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Indianapolis, IN, United States

Butler University is a private university located in Indianapolis, Indiana. Founded in 1855 and named after founder Ovid Butler, the university has over 60 major academic fields of study in six colleges: College of Business, College of Communication, College of Education, College of Liberal Arts and science, College of Pharmacy and Health science, and Jordan College of the Arts. It comprises a 295-acre campus located approximately five miles from downtown Indianapolis. Wikipedia.

Grossman P.Z.,Butler University
Theory and Decision | Year: 2010

In the game theory literature, Garrett Hardin's famous allegory of the "tragedy of the commons" has been modeled as a variant of the Prisoner's Dilemma, labeled the Herder Problem (or, sometimes, the Commons Dilemma). This brief paper argues that important differences in the institutional structures of the standard Prisoner's Dilemma and Herder Problem render the two games different in kind. Specifically, institutional impediments to communication and cooperation that ensure a dominant strategy of defection in the classic Prisoner's Dilemma are absent in the Herder Problem. Their absence does not ensure that players will achieve a welfare-enhancing, cooperative solution to the Herders Problem, but does create far more opportunity for players to alter the expected payoffs through cooperative arrangements. In a properly modeled Herder Problem-along the lines of an assurance game-defection would not always be the dominant strategy. Consequently, the Herder Problem is not in the nature of a Prisoner's Dilemma. © 2008 Springer Science+Business Media, LLC. Source

Kowalski J.R.,Butler University | Juo P.,Tufts University
Neural Plasticity | Year: 2012

Posttranslational modification of proteins by ubiquitin has emerged as a critical regulator of synapse development and function. Ubiquitination is a reversible modification mediated by the concerted action of a large number of specific ubiquitin ligases and ubiquitin proteases, called deubiquitinating enzymes (DUBs). The balance of activity of these enzymes determines the localization, function, and stability of target proteins. While some DUBs counter the action of specific ubiquitin ligases by removing ubiquitin and editing ubiquitin chains, other DUBs function more generally to maintain the cellular pool of free ubiquitin monomers. The importance of DUB function at the synapse is underscored by the association of specific mutations in DUB genes with several neurological disorders. Over the last decade, although much research has led to the identification and characterization of many ubiquitin ligases at the synapse, our knowledge of the relevant DUBs that act at the synapse has lagged. This review is focused on highlighting our current understanding of DUBs that regulate synaptic function and the diseases that result from dysfunction of these DUBs. © 2012 Jennifer R. Kowalski and Peter Juo. Source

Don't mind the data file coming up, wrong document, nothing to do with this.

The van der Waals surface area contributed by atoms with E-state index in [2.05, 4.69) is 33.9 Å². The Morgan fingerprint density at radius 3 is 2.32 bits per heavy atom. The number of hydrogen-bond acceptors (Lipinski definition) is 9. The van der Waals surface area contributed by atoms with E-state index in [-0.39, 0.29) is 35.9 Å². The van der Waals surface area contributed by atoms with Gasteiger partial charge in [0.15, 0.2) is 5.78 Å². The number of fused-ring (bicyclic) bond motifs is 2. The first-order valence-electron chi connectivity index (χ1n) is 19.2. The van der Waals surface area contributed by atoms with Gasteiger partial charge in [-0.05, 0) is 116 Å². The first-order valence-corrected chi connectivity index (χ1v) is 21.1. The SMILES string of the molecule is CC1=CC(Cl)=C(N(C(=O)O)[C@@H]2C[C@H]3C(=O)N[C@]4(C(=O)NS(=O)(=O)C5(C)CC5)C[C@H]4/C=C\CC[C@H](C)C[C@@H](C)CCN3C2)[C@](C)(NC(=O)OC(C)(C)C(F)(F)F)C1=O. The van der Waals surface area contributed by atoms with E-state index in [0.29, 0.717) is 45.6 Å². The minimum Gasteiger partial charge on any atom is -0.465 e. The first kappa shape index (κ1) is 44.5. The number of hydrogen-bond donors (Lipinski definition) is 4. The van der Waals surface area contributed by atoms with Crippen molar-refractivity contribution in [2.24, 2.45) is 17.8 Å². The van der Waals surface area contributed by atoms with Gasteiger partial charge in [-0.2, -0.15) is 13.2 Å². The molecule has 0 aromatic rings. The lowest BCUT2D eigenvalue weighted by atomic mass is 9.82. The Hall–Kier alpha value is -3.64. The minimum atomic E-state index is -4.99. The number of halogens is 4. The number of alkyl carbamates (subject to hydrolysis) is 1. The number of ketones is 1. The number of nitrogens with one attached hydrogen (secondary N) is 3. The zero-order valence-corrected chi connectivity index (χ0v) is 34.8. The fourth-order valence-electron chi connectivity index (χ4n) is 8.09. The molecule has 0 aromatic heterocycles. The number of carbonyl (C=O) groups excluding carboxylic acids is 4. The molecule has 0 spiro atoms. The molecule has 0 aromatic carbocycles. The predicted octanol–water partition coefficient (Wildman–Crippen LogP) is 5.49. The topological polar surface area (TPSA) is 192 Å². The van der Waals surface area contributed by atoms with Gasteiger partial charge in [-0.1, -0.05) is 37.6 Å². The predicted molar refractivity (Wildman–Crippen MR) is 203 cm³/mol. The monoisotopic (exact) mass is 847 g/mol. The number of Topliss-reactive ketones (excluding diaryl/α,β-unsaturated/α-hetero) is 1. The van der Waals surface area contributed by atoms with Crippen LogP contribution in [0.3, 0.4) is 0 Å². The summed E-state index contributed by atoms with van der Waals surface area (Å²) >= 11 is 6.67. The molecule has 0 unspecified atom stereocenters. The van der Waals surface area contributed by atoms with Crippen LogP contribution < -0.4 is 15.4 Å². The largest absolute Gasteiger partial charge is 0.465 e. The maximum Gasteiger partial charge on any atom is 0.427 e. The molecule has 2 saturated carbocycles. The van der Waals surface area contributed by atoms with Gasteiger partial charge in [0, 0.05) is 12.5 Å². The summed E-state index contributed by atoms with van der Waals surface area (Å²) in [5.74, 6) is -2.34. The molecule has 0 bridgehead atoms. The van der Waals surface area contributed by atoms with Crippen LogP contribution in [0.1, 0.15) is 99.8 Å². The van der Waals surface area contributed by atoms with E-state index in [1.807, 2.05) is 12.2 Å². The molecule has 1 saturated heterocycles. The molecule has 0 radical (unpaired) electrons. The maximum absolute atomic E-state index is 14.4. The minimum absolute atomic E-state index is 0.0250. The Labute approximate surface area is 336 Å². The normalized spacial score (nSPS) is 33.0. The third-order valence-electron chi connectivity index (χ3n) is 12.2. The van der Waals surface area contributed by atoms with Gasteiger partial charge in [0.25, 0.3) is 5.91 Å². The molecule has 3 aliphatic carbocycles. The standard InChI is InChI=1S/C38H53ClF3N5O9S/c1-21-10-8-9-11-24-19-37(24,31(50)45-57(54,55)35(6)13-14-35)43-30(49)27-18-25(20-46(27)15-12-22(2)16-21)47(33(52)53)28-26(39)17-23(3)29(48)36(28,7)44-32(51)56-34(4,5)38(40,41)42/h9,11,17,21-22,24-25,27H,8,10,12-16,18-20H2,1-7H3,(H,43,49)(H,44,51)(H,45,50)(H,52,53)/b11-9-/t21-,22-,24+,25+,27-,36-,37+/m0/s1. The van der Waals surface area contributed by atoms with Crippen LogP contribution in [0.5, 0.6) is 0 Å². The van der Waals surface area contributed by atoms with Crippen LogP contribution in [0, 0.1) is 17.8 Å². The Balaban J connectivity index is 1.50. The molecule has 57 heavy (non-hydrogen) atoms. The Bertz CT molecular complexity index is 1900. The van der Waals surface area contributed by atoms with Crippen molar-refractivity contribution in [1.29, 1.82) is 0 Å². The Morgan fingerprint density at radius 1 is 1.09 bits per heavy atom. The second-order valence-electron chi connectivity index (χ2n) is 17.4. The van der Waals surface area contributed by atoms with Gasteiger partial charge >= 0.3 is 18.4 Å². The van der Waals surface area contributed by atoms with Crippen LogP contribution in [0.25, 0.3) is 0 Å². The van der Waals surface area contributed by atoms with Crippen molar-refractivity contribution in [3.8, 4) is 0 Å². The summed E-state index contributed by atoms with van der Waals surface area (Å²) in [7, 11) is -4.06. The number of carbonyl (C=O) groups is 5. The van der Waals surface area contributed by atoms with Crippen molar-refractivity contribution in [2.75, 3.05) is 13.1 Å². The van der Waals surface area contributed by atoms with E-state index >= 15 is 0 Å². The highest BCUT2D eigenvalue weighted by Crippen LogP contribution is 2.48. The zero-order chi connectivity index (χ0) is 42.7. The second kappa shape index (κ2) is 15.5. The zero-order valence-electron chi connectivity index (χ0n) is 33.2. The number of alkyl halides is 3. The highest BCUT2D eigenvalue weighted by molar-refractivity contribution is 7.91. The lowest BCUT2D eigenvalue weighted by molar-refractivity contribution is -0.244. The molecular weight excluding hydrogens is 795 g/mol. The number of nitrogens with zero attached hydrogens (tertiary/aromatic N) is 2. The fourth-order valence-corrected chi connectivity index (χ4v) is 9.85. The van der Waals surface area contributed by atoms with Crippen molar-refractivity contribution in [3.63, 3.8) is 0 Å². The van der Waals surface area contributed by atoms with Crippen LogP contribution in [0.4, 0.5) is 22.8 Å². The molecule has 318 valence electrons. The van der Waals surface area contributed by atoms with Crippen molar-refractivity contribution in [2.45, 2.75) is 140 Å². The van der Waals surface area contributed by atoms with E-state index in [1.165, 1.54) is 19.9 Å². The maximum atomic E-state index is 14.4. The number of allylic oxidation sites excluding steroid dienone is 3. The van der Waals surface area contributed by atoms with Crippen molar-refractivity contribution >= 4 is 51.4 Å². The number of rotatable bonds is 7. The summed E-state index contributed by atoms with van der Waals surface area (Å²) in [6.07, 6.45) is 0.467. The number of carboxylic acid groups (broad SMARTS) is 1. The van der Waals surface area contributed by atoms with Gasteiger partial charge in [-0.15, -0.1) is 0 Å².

Grossman P.Z.,Butler University
Energy Policy | Year: 2015

What motivates changes in energy policy? Typically, the process begins with a notable exogenous event, a shock. Often, the shock leads to what is perceived to be a crisis. This review essay surveys theories of crisis policymaking from the social science literature and considers their application to changes in energy policy. Two cases-one from the U.S., the other from Germany-are examined in more detail from the standpoint of the theories discussed. Suggestions are made for improving energy policy analysis in the future. © 2014 Elsevier Ltd. Source

Gervasio J.,Butler University
Journal of Parenteral and Enteral Nutrition | Year: 2012

Standardized commercial parenteral nutrition (PN) formulations have advantages and disadvantages as compared with PN formulations compounded using an automated compounding device. These advantages and disadvantages are discussed along with the supporting available research. Copyright © 2012 American Society. Source

Rende R.,Butler University
Frontiers in Human Neuroscience | Year: 2012

One of the most important deliverables of the post-genomic era has been a new and nuanced appreciation of how the environment shapes-and holds potential to alter-the expression of susceptibility genes for behavioral dimensions and disorders. This paper will consider three themes that have emerged from cutting-edge research studies that utilize newer molecular genetic approaches as well as tried-and-true genetic epidemiological methodologies, with particular reference to evolving perspectives on resilience and plasticity. These themes are: (1) evidence for replicable and robust shared environmental effects on a number of clinically relevant behaviors in childhood and adolescence; (2) evolving research on gene-environment interaction; and (3) a newer focus on differential susceptibility and plasticity. The net sum of these themes is that consideration of genetic effects on behavioral dimensions and disorders needs to be connected to thinking about the role of environment as a potent source for promoting resilience and change. © 2012 Rende. Source

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